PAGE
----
Oil Painting question

Discussion in 'Chit Chat' started by JaneSmith, Jan 19, 2009.

  1. JaneSmith

    JaneSmith New Member

    Hi Folks,

    I am going to start oil painting. I need to know what colors do you mix together to get a linen color? My husband says brown and white.
  2. therealmadscientist

    therealmadscientist New Member

    Seems that every time I've tried mixing paints, it just ends up muddy grey! Good Luck, mr Bill
  3. rockgor

    rockgor Well-Known Member

    Maybe you could glue a piece of linen to the canvas. Then you'd have a collage.

    Are you taking lessons. Do you have a book or a teacher?

    Post a picture when you finish.

  4. therealmadscientist

    therealmadscientist New Member

    Rock's solution so obvious, why didn't I think of it:).

    Painting talent just eludes me. I wonder if anyone has any thoughts on the universal grey I always seem to end up with. Best of luck.
    mr Bill

    [This Message was Edited on 01/19/2009]
  5. JaneSmith

    JaneSmith New Member

    Not taking lessons. In my mind I know what I want to paint. I don't think it's going to be too hard. I have these toss pillows with flowers on them that I want pictures to match. I'll paint the pictures, frame them and then it will be like what you can find on HGTV. I was experimenting last night with some small tubes of paint. If you mix brown and white together (a lot of white) you can get the linen color effect. Guess I helped myself!!!!!

    I didn't know we can post pictures. It's going to take me awhile to do, however.

    Thanks though!

  6. gapsych

    gapsych New Member

    Can you buy a bottle of paint labled, "Linen"? Does a painter have to be a purest and get the colors only from the primary plus black and white?


  7. Juloo

    Juloo Member

    It would actually be very, very difficult to get all the colors one would normally want from just the three primaries and white/black. Or even the primaries, *secondaries* and white/black.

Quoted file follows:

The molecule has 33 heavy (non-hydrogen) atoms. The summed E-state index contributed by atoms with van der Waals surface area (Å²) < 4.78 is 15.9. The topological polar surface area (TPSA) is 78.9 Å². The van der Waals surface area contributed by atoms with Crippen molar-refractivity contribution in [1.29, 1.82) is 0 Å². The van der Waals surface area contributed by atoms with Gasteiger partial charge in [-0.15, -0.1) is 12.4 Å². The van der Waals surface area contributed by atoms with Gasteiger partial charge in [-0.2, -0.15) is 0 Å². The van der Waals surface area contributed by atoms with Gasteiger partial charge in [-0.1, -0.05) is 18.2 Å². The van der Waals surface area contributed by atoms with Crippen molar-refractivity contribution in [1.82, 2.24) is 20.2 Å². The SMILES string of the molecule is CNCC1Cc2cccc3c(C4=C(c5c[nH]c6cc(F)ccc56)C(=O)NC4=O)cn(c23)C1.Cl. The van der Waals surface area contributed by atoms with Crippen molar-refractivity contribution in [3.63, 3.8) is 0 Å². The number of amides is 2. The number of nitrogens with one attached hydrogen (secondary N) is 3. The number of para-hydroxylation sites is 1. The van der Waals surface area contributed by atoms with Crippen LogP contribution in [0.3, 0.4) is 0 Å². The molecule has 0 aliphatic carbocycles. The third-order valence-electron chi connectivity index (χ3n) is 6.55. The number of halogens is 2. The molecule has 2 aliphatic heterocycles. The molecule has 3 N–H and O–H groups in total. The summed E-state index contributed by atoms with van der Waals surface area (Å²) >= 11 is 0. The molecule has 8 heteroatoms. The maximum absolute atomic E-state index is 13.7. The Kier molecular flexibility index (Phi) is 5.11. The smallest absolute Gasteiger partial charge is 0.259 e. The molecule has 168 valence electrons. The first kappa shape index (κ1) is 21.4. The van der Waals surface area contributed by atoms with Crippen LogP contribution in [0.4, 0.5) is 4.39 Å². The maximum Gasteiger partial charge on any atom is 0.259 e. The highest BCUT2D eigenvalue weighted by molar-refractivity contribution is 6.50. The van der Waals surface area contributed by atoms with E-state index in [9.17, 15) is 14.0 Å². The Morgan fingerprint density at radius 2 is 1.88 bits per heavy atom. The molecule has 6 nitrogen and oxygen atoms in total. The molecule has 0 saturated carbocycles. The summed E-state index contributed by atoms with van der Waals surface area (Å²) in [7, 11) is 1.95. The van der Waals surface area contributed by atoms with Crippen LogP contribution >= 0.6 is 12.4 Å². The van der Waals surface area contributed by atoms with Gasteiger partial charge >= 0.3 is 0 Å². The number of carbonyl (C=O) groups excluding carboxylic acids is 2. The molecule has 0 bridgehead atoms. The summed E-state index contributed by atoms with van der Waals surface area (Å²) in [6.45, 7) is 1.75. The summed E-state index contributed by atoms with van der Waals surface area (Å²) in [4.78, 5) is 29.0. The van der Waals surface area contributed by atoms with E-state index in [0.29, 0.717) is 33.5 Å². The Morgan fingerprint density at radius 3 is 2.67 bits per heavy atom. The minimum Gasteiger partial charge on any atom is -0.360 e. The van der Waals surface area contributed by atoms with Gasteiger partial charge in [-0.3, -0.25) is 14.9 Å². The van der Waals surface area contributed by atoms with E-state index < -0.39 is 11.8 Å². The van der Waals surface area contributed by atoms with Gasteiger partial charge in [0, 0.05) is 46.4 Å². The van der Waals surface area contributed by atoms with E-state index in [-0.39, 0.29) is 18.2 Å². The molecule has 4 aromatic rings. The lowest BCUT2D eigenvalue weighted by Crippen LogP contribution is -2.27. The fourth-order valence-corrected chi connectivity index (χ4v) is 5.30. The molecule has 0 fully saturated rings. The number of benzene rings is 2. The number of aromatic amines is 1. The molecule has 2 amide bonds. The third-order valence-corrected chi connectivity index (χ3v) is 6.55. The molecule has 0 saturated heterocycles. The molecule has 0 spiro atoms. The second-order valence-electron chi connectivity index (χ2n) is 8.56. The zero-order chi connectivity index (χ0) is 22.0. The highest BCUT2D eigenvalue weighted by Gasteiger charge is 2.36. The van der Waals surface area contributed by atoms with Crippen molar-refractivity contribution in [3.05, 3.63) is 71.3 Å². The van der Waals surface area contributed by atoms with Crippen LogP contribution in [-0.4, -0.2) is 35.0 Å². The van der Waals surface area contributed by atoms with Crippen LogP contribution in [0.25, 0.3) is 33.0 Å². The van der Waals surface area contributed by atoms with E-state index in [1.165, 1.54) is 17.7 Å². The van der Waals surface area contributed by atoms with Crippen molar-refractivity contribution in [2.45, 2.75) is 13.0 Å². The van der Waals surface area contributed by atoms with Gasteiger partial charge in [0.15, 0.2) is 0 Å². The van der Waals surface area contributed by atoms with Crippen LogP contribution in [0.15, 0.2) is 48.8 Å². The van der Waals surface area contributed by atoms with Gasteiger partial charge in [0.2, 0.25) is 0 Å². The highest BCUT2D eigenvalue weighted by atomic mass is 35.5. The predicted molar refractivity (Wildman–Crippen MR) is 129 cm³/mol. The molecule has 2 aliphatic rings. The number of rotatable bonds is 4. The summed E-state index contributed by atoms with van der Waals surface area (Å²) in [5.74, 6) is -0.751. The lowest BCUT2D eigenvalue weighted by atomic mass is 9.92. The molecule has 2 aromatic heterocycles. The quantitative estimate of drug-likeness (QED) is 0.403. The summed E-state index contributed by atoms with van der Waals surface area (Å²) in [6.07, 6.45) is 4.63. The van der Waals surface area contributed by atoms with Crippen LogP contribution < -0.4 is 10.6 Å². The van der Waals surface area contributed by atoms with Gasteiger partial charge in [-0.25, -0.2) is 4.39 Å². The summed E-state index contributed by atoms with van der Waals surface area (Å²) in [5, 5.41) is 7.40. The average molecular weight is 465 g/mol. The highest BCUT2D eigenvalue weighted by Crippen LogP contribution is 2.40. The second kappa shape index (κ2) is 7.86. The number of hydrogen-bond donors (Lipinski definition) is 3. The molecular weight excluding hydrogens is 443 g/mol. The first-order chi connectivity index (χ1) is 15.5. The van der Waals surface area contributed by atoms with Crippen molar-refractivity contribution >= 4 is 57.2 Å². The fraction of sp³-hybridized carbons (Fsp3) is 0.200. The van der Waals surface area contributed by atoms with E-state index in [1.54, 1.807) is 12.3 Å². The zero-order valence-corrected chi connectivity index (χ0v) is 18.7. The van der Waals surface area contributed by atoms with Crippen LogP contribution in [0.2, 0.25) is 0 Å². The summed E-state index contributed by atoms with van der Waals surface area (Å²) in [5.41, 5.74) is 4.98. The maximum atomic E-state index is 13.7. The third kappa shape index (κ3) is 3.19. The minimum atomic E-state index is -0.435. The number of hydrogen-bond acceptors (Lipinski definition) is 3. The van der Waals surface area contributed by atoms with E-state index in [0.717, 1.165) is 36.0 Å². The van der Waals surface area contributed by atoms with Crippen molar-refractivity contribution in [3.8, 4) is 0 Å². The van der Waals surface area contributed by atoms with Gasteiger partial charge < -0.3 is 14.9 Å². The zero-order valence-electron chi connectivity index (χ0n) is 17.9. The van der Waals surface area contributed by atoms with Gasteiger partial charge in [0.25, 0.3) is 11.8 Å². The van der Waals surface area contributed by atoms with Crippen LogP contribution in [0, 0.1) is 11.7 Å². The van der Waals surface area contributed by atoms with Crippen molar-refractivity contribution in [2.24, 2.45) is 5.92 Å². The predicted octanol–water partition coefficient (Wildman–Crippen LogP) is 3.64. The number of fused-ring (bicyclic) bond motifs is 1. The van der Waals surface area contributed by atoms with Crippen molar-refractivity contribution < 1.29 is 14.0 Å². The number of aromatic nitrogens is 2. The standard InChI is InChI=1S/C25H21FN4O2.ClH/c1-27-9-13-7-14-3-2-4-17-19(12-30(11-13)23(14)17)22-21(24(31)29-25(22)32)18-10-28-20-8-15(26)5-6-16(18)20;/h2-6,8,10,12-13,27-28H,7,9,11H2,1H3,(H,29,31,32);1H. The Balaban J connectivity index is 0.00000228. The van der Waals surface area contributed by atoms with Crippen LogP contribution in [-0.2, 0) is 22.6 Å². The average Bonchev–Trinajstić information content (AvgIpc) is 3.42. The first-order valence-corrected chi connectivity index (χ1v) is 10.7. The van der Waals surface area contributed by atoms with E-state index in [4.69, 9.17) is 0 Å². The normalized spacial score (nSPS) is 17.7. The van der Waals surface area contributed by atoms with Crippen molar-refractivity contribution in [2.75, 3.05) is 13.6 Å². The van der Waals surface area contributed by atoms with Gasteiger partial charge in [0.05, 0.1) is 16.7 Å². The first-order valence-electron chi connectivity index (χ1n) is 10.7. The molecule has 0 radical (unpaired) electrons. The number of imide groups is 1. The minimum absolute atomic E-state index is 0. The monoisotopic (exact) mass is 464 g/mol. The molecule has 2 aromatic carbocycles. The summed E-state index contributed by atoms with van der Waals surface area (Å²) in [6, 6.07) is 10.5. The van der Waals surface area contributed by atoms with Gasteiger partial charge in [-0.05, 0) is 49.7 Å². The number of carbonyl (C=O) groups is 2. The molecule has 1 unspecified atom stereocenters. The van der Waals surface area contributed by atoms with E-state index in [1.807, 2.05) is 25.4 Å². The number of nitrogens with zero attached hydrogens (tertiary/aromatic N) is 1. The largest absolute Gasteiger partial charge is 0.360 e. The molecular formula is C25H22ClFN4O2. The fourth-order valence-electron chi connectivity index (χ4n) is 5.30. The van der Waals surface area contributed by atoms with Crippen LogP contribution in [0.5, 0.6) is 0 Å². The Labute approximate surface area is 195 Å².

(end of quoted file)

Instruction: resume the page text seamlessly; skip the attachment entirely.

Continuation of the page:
In every painting class I've taken, the instructor has given a suggested list of paints that will cover the spectrum for the projects the class will cover. So yes, you can mix something approaching a color wheels with five or eight basics, but the mid-hues will not be as pure as if you had purchased the oil paint in those specific hues.

    The other problem is that one paint in the blue range (for example) is not equal to another. Historically, paints were made from pigment (minerals) and binder and solvent, so a blue made from indigo would be completely different than one made from cobalt.

    Color theory is just that -- color THEORY.

    There are books that show how to get certain colors by blending specific oil paints. So that could be a help to someone starting who needs to get a certain range.

    Another thing to think about is that unless you are doing abstract art, rarely are objects actually one color -- they are affected by the light. So a piece of fabric draped over a chair might be everything from pale green in one area to almost black in another. This is why artists will typically squeeze out several colors on their palette at once -- because they are constantly blending, blending, blending.

    Different artists, based on what pigments were available where and when they were painting, had different palettes. Rembrandt could never have painted the same palette as Matisse.

    So if someone is just getting started in painting and is not confident in their ability to mix colors at first, it would be helpful to get a couple of books on basic techniques and paint techniques from the library to get a list of a stripped down palette of colors. I promise -- if they get hooked like me, they'll forever be adding to that with new hues. After a while, favorites will become obvious, and they'll have their own personal 'palette'!
    [This Message was Edited on 01/21/2009]
  8. sleepyinlalaland

    sleepyinlalaland New Member

    I would use white with a touch of yellow ochre. MAYBE a tiny touch of black (for dulling) or regular yellow...all depending, but basically I think white with some ochre.

    Funny you should ask because I'm picking up my paints again, and for days I was trying to produce a particular BRICK color. I was thinking about posing question on this board, then thought maybe I could find an artist forum. No luck. I DID however come up with a brick/terra cotta color I was satisfied with. (red with some green plus brown!)
  9. sleepyinlalaland

    sleepyinlalaland New Member

    Playing with paints again tonite. Just tested out my "recipe" (above) for a linen-color, and I'd like to emphasize the importance of adding that touch of black to ochre and white. It really tones it down from a yellowish-linen to a taupey one, and to me it is a more true linen color.